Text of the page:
I just posted info on those 95/96 motors in the vintage forum. Quite different from the standard 670. Problem is we never know what has been done to sleds, I have taken them apart with mismatched pistons etc. Seen one dual ring, one single ring in my MXZ 440. Damaged dome that has been ground to smooth out damage. 135 is alright. Testers can vary a fair amount. The main thing is that both are close, ideally within 5%, some claim as high as 10. The variation on yours seems a bit much.

I would get it running, run it some and re-test. I can't see a RAVE valve making a significant change in compression but good to service them anyway.( This makes me curious enough to try it sometime to see actual change) IF numbers don't even out, seeing you don't know the sled, for the work involved, I would be taking the top end apart to have a look around. You will get to see the condition of the pistons, cylinders, head and also some idea of the rod bearings. I have also seen failures of the base gaskets, so a fresh gasket set is good to have in there. Actually if all looks great, I would do rings and gasket set. Not really a big job at all.
I'm not new to internal engine work but I have never honed a 2 stroke before. I've used to a ball hone on my car which I'm assuming wouldn't work because of the ports?
 

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Can't say if a stuck RAVE would make a difference, but I did just recently rebuild a motor and tested compression before and after putting the RAVEs back on and it had between 5-10 PSI difference. (around 8PSI)

Actually surprised me, because I thought there wouldn't be much difference at all.
it is interesting and I will check sometime to know for sure. At first I thought no, it can't affect compression because the ring doesn't seal against the rave valve, because of clearance and space at either end. But, air could get trapped there and possibly make a change. It may be more noticeable at higher rpm's, so tough to say on a static compression test. I would not be surprised to see a couple of PSI difference, but nothing major. There seems to be different schools of thought on this, would be interesting to know for sure.

Sent from my iPhone using Tapatalk
 

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Does anyone know if the 670's from a 94 Mach-1 (PRS) and a 95' Mach-1 (F-chassis) are the same? Same hp and all that or no?
The 1994 Mach I Engine is basically the same engine as the Regular single pipe 670 engine used from 1993 to 1998. The 1995-96 Mach I engine is the twin pipe

engine! although these two engine do look the same the jugs, crank case, head and pipes are all different. The twin pipe was the only stock 670 that came with 501 rotary valve disc and twin pipes, It also came with 44 mm carbs. if a regular 670 jug is installed on a twin pipe engine you will gain compression but you will lose power because the Exhaust port is open longer. This will lose compression out of the port!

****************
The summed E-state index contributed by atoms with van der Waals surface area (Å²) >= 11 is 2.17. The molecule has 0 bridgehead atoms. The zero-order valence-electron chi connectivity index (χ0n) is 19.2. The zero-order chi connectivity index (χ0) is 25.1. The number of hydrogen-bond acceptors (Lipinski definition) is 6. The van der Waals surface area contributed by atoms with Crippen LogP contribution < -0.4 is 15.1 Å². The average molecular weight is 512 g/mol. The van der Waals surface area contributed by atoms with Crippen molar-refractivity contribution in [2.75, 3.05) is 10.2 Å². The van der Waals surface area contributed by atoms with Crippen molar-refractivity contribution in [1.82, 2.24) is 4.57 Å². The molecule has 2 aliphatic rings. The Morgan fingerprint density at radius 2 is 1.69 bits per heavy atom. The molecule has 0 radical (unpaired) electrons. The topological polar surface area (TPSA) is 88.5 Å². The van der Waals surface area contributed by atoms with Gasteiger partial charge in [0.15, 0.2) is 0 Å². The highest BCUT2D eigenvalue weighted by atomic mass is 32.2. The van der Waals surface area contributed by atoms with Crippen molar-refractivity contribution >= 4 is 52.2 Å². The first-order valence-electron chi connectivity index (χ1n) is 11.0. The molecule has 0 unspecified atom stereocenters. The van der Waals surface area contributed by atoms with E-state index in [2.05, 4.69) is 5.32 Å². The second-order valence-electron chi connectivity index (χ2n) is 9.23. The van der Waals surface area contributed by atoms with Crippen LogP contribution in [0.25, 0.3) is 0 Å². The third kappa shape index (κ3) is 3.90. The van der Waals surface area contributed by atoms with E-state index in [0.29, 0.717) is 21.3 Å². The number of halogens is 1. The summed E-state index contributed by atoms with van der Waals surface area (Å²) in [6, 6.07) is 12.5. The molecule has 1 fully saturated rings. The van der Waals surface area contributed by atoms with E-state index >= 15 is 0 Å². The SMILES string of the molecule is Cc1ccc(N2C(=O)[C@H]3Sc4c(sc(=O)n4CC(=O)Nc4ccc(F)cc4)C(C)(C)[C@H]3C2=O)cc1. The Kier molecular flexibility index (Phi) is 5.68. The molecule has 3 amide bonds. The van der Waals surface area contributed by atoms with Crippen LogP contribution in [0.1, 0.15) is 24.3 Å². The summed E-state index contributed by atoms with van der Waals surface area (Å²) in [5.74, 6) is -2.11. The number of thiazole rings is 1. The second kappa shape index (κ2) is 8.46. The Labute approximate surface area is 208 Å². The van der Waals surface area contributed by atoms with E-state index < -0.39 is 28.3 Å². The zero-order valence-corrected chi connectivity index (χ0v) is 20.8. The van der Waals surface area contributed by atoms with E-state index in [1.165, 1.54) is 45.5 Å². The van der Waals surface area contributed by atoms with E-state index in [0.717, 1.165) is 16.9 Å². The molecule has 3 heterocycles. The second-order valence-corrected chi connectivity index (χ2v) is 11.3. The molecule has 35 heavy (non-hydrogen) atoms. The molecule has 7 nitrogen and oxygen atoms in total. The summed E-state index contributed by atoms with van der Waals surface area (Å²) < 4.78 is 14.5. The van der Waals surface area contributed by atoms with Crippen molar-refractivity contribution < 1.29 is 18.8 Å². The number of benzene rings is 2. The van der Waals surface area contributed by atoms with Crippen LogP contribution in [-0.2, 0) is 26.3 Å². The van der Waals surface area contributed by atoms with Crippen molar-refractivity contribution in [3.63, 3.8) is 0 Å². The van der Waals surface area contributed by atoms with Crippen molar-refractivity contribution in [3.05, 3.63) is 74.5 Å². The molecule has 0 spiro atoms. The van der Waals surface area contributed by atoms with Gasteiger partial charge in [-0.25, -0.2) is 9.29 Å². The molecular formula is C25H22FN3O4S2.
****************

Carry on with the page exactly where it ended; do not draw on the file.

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Discussion Starter · #15 ·
The 1994 Mach I Engine is basically the same engine as the Regular single pipe 670 engine used from 1993 to 1998. The 1995-96 Mach I engine is the twin pipe

engine! although these two engine do look the same the jugs, crank case, head and pipes are all different. The twin pipe was the only stock 670 that came with 501 rotary valve disc and twin pipes, It also came with 44 mm carbs. if a regular 670 jug is installed on a twin pipe engine you will gain compression but you will lose power because the Exhaust port is open longer. This will lose compression out of the port!
I am reviving this thread due to this reply and my search for an issue. I did the base gaskets on the 670 (because of coolant in the cylinders) and tested compression again. Lowered a bit but only about 10 psi each cylinder, cold. I then decided to look up this info again and reread this thread. Checked the head casting numbers and found out the high psi cylinder is using a "normal" 670 jug.

The high (153) compression jug is casting # 6913524

The low (125) compression jug is casting number #6823194

Thanks again for the replies.

Seems like I need to find myself another 95'-96' Mach-1 jug. Anyone have one?
 
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Discussion Starter · #16 ·
Well I found ONE cylinder on ebay so I'm attempting to buy that. It looks to be in decent shape.
 

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If I’m not mistaken all 670 jugs carry the 194 casting number. Don’t matter if it’s a ho or m1 or regular motor. So you have a straggler jug from a ? Pull head off and see if it has triple exhaust port.